Photo by Johannes Kroemer
In an area quickly transforming into the new — West Village? — it’s essential to know the convivial neighborhood hangouts, those bistros where one relies on consistently good food in a cozy atmosphere. A place that doesn’t see you as a dollar sign when you walk in the door.
In the middle of Smith Street (in that transitional zone that could be called Carroll Gardens, Cobble Hill or Boerum Hill, but we’ll call it South Brooklyn) that place is Robin des Bois. If you’re a newcomer, you may walk by this quirky French bistro and only notice the fish-net-covered mannequin legs sticking out of a 70s space ship in the window display, also featuring a large alligator skin. Don’t let the bric-a-brac fool you. Inside Robin des Bois is a candle-lit haven for weary souls, a restaurant and bar where French owner Bernard DeCanali serves light French fair like roasted chicken, risottos and cous-cous with veggies and meats, and my favorite: a beet salad with goat cheese, in a dining room replete with candle-lit wooden tables and a fireplace to warm your cold heart.
Nine-year-old Robin des Bois provides comfort food when you haven’t the energy to cook, and the staff is very nice to restaurant-trained children (I love going with my daughter). Those who’ve been around a while know the joint for its popular brunch in the quaint back garden. The Sherwood Special—a large selection of meats, cheeses and accoutrements–will feed a party. Meats, fish, risottos—I’ve not had a bad meal here, and I’ve had many.
Robin des Bois also boasts an inexpensive wine list, making it a perfect date night for those on a budget.
Owner Bernard DeCanali was one of the early pioneers of Smith Street. As an importer of French décor and antiques, DeCanali outfitted Bar Tabac on Smith Street, as well as Manhattan French bistros Lucien and Casimir. He opened Robin des Bois as an antique shop in 2000, added a coffee bar, and slowly transitioned into a restaurant. If you find yourself mesmerized by the dizzying display of posters, lamps, glasses, art or the massive chandelier hanging over the dining room, much of what’s inside is for sale.
A Marseilles transplant, DeCanali moved to Manhattan 30 years ago, when he says the French population here was small. After a career in fashion, working for Betsey Johnson and building exhibits at fashion trade shows, DeCanali started an antique trade, in which he would buy items in France and wholesale them here, mostly outfitting restaurants to have that “French” look.
Like many old-timers, DeCanali is horrified at some of the changes going on in South Brooklyn—namely, the gentrification. He came here for space and liked the grit of Smith Street. Now, the wealth concerns him.
Eighteen years ago DeCanali moved to Boerum Hill when he found a “big, abandoned, cheap warehouse with broken windows and no heat. There was danger, but space. I’ll take that.”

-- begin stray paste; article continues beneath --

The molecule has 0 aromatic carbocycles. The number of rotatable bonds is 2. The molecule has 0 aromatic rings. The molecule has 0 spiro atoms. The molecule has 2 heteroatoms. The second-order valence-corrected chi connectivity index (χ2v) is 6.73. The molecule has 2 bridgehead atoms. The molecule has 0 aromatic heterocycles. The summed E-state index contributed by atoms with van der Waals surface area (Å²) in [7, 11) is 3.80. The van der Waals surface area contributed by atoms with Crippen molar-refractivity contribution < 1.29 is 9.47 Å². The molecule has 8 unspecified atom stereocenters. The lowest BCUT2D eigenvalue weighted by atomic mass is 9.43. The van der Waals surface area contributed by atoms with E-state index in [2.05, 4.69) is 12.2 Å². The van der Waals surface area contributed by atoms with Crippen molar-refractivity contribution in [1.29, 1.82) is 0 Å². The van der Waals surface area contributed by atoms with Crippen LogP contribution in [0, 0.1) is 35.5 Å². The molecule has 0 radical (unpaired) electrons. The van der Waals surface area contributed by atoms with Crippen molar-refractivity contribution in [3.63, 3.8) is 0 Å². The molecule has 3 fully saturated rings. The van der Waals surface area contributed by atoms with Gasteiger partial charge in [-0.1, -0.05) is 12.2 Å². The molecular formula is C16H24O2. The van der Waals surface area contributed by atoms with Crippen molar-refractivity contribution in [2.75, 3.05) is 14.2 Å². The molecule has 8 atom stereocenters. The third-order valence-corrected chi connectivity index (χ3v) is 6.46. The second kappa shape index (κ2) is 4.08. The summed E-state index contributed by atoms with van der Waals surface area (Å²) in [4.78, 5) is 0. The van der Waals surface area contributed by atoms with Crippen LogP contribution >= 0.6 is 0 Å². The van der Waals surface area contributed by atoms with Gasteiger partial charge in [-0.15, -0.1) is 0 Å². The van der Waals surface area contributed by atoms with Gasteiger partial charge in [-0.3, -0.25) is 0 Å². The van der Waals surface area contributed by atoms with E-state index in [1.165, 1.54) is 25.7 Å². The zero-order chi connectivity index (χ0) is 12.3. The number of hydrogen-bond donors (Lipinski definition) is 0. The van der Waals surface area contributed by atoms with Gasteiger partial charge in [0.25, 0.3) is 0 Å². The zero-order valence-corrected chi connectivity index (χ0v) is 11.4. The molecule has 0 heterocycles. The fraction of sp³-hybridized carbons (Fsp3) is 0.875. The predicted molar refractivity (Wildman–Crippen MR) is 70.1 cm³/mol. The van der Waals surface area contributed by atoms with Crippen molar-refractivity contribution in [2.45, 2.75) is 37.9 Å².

He had to put a lock on his car hood, because people were stealing car batteries.
“You used old tires, or else you would find your car on blocks in the morning. Now, there are Porsches on my street,” DeCanali says.
“It feels like I’m lost in the woods. When I opened on Smith Street, there were eight restaurants. Now there are 48.”
DeCanali organized the first Petanque festival, and credits it with creating the momentum that pulled waves of French residents to the Carroll Gardens/Cobble Hill/Boerum Hill area.
The first festival was a sleeper hit, and “all the French people already existing here suddenly put themselves together, and then you had a mass of people.”
Lately DeCanali is fretting about the state of South Brooklyn. On the one hand, it’s “the best of both worlds,” he says. “It has the European flavor and it’s ten minutes from the city.”
But the gentrification and trend toward restaurants with $15 cocktails has him on edge.
“Smith Street, there’s two ways it can go. It could go to trash or very easily go West Village. It’s never going to be the East Village. The East Village is Williamsburg. Smith Street was the bordello of New York City. There was tavern after tavern filled with people working in the (Navy) yards. On a bad day it will become a bordello again. But, the trend is more like Greenwich 20 years ago.”
Why should people go to Robin des Bois?
“It’s the only place on the street where you will be treated as a person, not a number. Well, maybe not on the weekends. But if you come in here two or three times, people will recognize you and remember you. It’s a true experience, not a factory experience.”
Sample: Shrimp Provencal appetizer, $6; Merguez sausage with creamy lentils, $8.50; Beet salad with goat cheese, $6.50; Skirt Steak au poivre with potatoes gratin and string beans, $17.50; creme brulee, $6.
Robin des Bois
195 Smith St., near Warren
M-Th, 4 p.m. to midnight. Fri, noon to midnight. Sat, 11 a.m. to 1 a.m. Sun, 11 a.m. to 11 p.m.